This 22-year-old wrote an intoxicating film about a teacher-student relationship
“When I was 14 or 15, I wrote an essay about being sexualized by my teachers because I matured really early, and my teacher liked it so much that she asked me to read it in front of the class,” says 22-year-old Quinn Shephard. Her new movie, Blame—which she wrote, directed and stars in—deals with a too-close-for-comfort relationship between a precocious teenage girl and her teacher. “I remember thinking it supported this theory that I had, that you have to be really honest as a writer. If you’re not, your work really isn’t worth anything because it’s not going to reach anyone. So I was like, ‘This can be a symbol of me not having fear. I need to be brave and share this.’ And I did. The funny thing is, I thought nothing happened, and I was talking to my friend years later, and she was like, ‘No, Quinn … People talked about that for like three years!’”
Bounding into a coffee shop in downtown Brooklyn, Shephard exudes a fresh, winsome energy. She wears a white T-shirt with black lettering that says “Eroticize equality”—a Gloria Steinem quote—black leggings, and black boots. With her perfectly tousled dark hair and fashionable outfit, you might guess she’s a rising starlet, but beneath the self-proclaimed “goofy” exterior is a poised young woman with a clear sense of what she wants. She speaks with a Valley Girl vocal fry but also displays a vision that is both detail-oriented and big-picture, as well as a psychological acuity that is rare at any age. “I was always a writer,” she declares in her trademark raspy, expressive voice. “I always wanted to be a creator. There really wasn’t anything else I wanted to do, other than be on film sets, whether it was in front of or behind the camera.”
Over a turmeric milk (she doesn’t drink caffeine), Shephard talks about her directorial debut, in which she gives a strong but controlled performance as Abigail. She’s a solipsistic outsider with a penchant for theatrics, whose mental breakdown the previous year is alluded to but not spelled out. When Jeremy (Chris Messina), the sensitive yet masculine substitute drama teacher, casts Abigail over her classmate Melissa (Nadia Alexander) in a school showcase of Arthur Miller’s play The Crucible, a rivalry between the two girls—as well as an unsettling relationship between Jeremy and Abigail—ensues. What seems at first to be a movie about an inappropriate student-teacher relationship becomes a portrait of two isolated teenage girls with different degrees of damage.
Shephard directed Blame at age 20. It was shot at her own high school in Metuchen, New Jersey. To boot, she edited the film and co-produced it. She began writing the script at age 15, after starring in a local production of The Crucible, which had a powerful effect on her own coming of age. (Her character in Blame plays the same role that Shephard appeared in on stage.) Shephard’s mother, Laurie, a former actress, encouraged Quinn to use writing as an outlet for her teenage angst. “I was a lot more introverted when I was in high school than I am now, so it was a healthier outlet for someone like me,” Shephard says. “It was a good way for me to direct my emotions.”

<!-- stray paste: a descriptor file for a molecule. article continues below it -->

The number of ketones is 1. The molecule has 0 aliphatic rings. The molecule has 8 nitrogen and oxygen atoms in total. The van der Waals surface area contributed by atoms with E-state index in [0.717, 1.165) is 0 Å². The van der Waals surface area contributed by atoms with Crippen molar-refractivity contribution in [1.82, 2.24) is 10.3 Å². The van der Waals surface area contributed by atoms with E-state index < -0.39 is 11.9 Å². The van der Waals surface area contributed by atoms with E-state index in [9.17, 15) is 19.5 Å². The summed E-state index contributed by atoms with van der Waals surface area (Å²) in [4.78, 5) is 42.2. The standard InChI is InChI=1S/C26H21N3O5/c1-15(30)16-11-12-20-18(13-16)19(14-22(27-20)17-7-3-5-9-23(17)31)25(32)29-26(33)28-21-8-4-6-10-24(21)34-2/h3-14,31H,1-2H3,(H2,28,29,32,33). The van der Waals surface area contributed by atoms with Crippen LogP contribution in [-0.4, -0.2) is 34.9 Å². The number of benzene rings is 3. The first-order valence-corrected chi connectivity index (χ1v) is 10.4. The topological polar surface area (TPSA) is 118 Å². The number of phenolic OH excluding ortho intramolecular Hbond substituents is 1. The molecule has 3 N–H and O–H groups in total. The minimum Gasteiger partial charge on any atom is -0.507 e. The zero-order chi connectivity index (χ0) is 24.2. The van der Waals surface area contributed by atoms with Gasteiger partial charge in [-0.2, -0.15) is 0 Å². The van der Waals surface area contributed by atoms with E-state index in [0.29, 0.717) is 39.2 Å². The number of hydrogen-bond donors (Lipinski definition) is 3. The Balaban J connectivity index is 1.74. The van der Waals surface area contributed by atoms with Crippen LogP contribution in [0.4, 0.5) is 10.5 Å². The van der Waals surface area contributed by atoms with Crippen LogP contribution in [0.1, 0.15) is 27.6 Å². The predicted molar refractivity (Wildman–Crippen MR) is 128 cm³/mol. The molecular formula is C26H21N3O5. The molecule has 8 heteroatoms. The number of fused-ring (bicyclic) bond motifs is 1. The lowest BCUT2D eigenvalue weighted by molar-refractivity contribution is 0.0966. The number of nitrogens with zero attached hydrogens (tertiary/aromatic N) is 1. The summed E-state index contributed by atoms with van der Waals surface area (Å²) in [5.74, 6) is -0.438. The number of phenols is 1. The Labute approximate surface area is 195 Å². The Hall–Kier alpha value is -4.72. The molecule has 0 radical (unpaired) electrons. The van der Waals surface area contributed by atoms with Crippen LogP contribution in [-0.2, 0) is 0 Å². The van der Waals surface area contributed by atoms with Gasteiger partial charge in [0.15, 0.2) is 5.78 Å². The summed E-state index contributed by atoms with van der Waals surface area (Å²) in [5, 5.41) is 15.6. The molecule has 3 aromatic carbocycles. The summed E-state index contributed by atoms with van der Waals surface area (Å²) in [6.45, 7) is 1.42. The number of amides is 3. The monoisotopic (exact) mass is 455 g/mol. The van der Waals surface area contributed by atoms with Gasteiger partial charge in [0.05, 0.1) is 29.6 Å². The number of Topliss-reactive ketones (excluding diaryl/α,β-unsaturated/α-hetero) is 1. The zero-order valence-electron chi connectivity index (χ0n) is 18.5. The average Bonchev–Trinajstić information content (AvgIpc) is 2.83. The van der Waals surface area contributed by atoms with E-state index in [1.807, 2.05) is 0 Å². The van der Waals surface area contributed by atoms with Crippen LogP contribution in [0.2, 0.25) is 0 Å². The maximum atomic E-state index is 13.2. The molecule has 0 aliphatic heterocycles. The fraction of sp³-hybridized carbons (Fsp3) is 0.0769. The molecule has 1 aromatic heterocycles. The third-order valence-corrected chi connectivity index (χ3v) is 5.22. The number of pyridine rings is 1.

Shephard, who made her on-screen debut at age four in a film starring Andie MacDowell, has played her share of smart, loquacious characters and sarcastic tomboys, but she’s a personable, quirky realist off-screen. Growing up, she got to see one side of the world working as an actor, but she also was immersed in a “normal” suburban, public high school experience. Her biggest role as a teenager, a part on the television drama Hostages, came after she graduated from high school a year early.
Shephard acknowledges the film probably would have been impossible for her to make were she not an only child. In addition to helping write the story for the script, her mother co-produced the film, and served as the casting director. “That’s her superpower I always joke,” Shephard says. At her mother’s prompting, they looked at actress Nadia Alexander for the role of Melissa. Alexander brought “a level of desperation and violence to the character that was fascinating,” Shephard says. Alexander’s audition inspired Shephard to rewrite the role of Melissa with her in mind. The film is really a vehicle for Shephard’s vision as a director, she says, rather for her as an actress.
Around the time Blame premiered at last year’s Tribeca Film Festival, there was a screening in the auditorium of the school that appears in the film. “During the racy scenes, I was just going through a mental list of all of the teachers in the audience that had known me when I was like 10,” says Shephard. “I was like, ‘This is terrible. Why did I think this was a good idea?!’”
Shephard now lives in Brooklyn, and she has two directorial projects in the works, one for TV and one feature film. She doesn’t plan on giving herself starring roles in projects she helms any time soon, but now that she’s done it once—and in a very raw way—she isn’t opposed to putting herself out there again. “I wouldn’t let myself feel fear,” Shephard says, of the entire filmmaking process. “If I did feel it, I would just go through the fear.”
BLAME IS IN THEATERS AND ON VIDEO ON DEMAND STARTING JANUARY 5, 2017.